“A big thing we learned about the wall is that it’s economically chauvinistic,” Twist notes. “It’s a chauvinism towards the way dollars flip in a community.” Sanchez chronicles these disparities in her video art. One of her projects demonstrated how residents of Agua Prieta carefully recycle water. Houses in the outskirts of the city don’t have plumbing or electricity, a reality that seems foreign to Douglas residents, just a few miles away. Another video captured the painstaking process of crossing from Mexico to the United States for visa holders who bus over ever day.
“That’s what I knew from her work: the desocialization part, the dehumanization part,” says Twist. “There’s a bubbling frustration there.” Postcommodity crossed the border multiple times a day using their American passports, but a Mexican citizen would need a visa to perform the same feat. Twist says, “Depending on the length of your stay and what your objectives are, a visa could cost $500. So there’s a class of society that has visas, and the rest don’t.”
Douglas and Agua Prieta were once tied by a copper mining operation in the region, but that industry dried up in the 1980s. A railroad connecting the cities is long gone. Now there are two primary economic drivers in the region. In Agua Prieta, manufacturing plants—maquiladoras—offer residents low-paying jobs with long hours. On the American side, the Border Patrol provides career jobs in another otherwise depressed market. “Border security has become its own market system that people are dependent on,” says Martínez.
It’s a push-and-pull dynamic, considering that Douglas deeply relies on Agua Prieta economically. “They contribute 75 percent of sales tax in our city,” says Sanchez. “If we disrupt the relationship any further, our city will die. Literally, we will not survive.”
As political tensions mount between the governments of the United States and Mexico, the value of the peso is declining and fewer residents of Agua Prieta are able to afford shopping trips across the border. Sanchez says about four businesses have closed in downtown Douglas during the past three months. Like many borderland towns, Douglas and Agua Prieta’s isolation from larger centers of commerce means that even small fluctuations in either of their economies can force a dramatic impact for both.
Repellent Fence flew from Oct. 9 to 12, 2015, in the midst of the United States presidential primary campaign. On Oct. 10, Republican presidential candidate Donald Trump held a campaign rally in Norcross, Georgia. “Every time I say we’re going to build a wall, everybody loves me,” Trump said to the roaring crowd. “This is going to be a Trump wall, this is going to be a wall that people aren’t going over.”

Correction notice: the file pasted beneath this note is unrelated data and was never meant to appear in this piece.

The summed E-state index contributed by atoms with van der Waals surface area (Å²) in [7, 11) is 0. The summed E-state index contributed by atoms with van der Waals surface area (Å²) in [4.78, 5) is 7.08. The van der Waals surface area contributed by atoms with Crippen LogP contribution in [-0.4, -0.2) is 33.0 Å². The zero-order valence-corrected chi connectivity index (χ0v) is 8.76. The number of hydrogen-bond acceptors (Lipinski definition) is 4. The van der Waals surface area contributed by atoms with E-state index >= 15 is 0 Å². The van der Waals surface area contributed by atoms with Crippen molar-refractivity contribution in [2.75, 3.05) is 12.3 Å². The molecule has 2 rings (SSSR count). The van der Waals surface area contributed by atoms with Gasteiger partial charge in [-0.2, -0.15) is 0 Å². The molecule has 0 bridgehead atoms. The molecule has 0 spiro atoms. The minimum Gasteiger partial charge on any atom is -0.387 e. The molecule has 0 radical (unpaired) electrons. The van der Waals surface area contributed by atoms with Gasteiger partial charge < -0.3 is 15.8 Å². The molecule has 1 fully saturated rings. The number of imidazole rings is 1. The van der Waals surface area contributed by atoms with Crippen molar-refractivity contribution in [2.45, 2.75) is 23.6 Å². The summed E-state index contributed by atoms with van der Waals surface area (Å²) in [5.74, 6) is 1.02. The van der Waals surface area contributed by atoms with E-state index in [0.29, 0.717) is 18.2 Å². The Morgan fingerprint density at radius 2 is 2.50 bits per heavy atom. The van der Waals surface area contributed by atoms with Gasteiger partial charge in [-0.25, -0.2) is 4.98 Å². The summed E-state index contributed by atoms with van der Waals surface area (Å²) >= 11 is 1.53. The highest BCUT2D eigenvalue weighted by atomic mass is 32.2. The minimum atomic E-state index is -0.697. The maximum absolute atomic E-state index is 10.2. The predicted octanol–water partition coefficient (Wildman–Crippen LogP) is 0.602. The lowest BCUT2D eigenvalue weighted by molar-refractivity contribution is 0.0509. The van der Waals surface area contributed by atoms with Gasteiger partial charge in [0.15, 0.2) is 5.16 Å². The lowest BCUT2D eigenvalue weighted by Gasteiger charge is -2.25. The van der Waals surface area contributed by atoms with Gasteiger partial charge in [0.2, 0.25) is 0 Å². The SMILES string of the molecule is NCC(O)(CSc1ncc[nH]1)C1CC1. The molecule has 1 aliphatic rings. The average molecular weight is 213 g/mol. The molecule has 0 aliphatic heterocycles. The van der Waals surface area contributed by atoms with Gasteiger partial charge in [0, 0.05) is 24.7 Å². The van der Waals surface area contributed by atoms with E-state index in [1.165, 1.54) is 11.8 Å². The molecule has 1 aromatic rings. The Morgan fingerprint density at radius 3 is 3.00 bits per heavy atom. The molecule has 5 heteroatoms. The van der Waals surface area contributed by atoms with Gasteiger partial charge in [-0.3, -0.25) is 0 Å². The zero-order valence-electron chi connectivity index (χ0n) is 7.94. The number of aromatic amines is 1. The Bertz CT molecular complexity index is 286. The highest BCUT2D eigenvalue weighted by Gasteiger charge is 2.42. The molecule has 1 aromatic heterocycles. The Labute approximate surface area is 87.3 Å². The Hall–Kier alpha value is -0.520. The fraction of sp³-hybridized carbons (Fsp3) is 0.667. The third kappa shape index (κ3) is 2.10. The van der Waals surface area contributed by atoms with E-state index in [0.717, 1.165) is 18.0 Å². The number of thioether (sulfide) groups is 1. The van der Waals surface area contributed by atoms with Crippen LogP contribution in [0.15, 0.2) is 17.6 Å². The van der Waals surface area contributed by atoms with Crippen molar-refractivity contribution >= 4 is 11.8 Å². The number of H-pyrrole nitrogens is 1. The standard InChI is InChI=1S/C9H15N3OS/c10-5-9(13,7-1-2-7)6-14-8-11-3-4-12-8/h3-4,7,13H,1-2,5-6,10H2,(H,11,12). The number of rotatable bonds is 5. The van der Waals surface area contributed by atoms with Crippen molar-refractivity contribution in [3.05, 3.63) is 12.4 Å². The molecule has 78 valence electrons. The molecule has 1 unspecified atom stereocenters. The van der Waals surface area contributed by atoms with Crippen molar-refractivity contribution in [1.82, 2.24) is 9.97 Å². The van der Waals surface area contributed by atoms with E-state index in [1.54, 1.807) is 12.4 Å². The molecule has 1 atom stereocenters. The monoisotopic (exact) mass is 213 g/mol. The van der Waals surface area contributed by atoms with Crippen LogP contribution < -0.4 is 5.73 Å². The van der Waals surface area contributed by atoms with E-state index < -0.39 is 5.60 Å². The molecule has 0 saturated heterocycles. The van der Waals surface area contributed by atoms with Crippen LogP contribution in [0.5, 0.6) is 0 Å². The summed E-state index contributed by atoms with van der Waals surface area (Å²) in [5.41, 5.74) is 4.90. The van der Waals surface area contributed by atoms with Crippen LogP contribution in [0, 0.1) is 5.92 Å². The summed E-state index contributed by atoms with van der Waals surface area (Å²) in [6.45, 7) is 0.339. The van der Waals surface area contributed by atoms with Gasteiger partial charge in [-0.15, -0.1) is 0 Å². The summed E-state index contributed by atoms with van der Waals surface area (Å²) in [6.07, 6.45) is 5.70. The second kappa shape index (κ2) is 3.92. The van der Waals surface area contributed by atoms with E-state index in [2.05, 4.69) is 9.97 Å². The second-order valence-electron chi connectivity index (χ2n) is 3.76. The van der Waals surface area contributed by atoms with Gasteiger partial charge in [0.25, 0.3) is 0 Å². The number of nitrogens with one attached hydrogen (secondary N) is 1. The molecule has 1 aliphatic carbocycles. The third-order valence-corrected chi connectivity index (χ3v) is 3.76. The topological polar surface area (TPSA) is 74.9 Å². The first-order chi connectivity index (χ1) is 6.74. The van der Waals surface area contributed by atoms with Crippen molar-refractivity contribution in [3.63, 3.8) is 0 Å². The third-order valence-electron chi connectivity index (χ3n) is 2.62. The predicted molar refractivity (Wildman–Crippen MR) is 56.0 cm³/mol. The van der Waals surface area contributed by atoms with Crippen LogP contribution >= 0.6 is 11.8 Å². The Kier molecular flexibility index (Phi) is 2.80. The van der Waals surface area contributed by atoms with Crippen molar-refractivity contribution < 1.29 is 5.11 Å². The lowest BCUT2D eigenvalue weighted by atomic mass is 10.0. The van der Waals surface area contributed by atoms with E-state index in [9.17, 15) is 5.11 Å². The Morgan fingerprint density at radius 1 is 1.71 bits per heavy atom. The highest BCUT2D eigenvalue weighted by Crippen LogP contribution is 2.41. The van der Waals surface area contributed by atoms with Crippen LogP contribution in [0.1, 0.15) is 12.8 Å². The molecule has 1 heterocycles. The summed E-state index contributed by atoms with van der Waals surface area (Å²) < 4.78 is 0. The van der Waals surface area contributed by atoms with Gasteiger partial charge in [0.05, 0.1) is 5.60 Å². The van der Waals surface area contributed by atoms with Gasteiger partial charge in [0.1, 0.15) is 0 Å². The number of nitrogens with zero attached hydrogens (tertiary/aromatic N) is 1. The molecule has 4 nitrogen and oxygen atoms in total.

“The fence came to represent a lot of complexity, which is funny because a lot of public discourse is centered around oversimplified cultural models of what it actually is,” says Martínez. “There’s an economy that’s happening at a local level, and then the border becomes a mediator of the global economy.”
The collective’s local alliances were vital to the completion of Repellent Fence. About three months before the project launched, the drug lord El Chapo escaped from a Mexican prison and Border Patrol went on high alert. They closed off the intended site for Repellent Fence, leaving Postcommodity scrambling to find another location. “It turns out the project was only possible in one place,” Twist explains. “It had to be on city land, where the Border Patrol didn’t have jurisdiction, so they couldn’t tell us no.”
Postcommodity completed the project almost entirely through verbal agreements with local government officials on both sides, though Douglas required that they purchase a $20 million insurance policy. In the last few months before launch, even the Border Patrol had warmed to the idea. The border-spanning art walk and a series of public presentations coincided with Repellent Fence. Sanchez and Rendon arranged for a shuttle to travel between the two cities, with expedited security checks at the port of entry. “For me, it rendered the fence invisible,” says Sanchez. “The balloons were a visual reminder of how futile the fence really is. It’s a physical barrier that is man-made, and government officials can decide whether to build it higher or tear it down.”
"For me, it rendered the fence invisible,” says Sanchez. “The balloons were a visual reminder of how futile the fence really is. It’s a physical barrier that is man-made, and government officials can decide whether to build it higher or tear it down."
Repellent Fence has had a lasting impact on Douglas and Agua Prieta. Sanchez and Rendon, the local artists, continue to collaborate on events that engage both communities. Sanchez’s husband Uribe, who is an immigrant from the Dominican Republic, is now mayor. Inspired by Postcommodity, he ran on a platform of collaboration with communities in Mexico.
Despite the successes of Repellent Fence, the piece only conquered the wall for a moment—and that fence might get much taller in the coming years. Chacon, Martínez and Twist don’t consider themselves activists: They’re using art to shine light on complex socioeconomic dynamics, but they aren’t presenting solutions.
In a two-day shoot on International Avenue in 2016, Postcommodity captured footage of the passing fence from a car. Using images and sounds from the drive, they built the spinning birdcage of A Very Long Line and added a chaotic soundtrack. Stepping into the installation is intended to be a tumultuous sensory experience, mirroring the impact of the border wall itself.
“We’re prisoners of our own ideas and concepts; we’re imprisoned by our own discourse,” Martínez says. “That violence is disorienting, and it has a dizzying and unsettling effect. That’s precisely the effect the fence has on people along the border, and it radiates outward from there.”